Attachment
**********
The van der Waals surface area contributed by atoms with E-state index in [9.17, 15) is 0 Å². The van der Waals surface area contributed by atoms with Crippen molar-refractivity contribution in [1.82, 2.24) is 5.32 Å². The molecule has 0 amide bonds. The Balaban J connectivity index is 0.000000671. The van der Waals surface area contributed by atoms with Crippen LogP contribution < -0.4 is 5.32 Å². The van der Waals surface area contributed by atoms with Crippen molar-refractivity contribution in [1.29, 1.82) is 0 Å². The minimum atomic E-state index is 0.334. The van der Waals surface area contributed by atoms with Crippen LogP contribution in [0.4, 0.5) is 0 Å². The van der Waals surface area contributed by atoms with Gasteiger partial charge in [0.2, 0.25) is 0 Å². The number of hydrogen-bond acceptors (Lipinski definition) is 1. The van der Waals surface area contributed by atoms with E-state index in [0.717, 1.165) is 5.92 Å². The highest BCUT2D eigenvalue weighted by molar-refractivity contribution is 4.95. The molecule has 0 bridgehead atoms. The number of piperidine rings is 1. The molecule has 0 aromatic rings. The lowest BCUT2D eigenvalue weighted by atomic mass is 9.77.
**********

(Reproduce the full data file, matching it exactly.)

The van der Waals surface area contributed by atoms with E-state index in [9.17, 15) is 0 Å². The van der Waals surface area contributed by atoms with Crippen molar-refractivity contribution in [1.82, 2.24) is 5.32 Å². The molecule has 0 amide bonds. The Balaban J connectivity index is 0.000000671. The van der Waals surface area contributed by atoms with Crippen LogP contribution < -0.4 is 5.32 Å². The van der Waals surface area contributed by atoms with Crippen molar-refractivity contribution in [1.29, 1.82) is 0 Å². The minimum atomic E-state index is 0.334. The van der Waals surface area contributed by atoms with Crippen LogP contribution in [0.4, 0.5) is 0 Å². The van der Waals surface area contributed by atoms with Gasteiger partial charge in [0.2, 0.25) is 0 Å². The number of hydrogen-bond acceptors (Lipinski definition) is 1. The van der Waals surface area contributed by atoms with E-state index in [0.717, 1.165) is 5.92 Å². The highest BCUT2D eigenvalue weighted by molar-refractivity contribution is 4.95. The molecule has 0 bridgehead atoms. The number of piperidine rings is 1. The molecule has 0 aromatic rings. The lowest BCUT2D eigenvalue weighted by atomic mass is 9.77.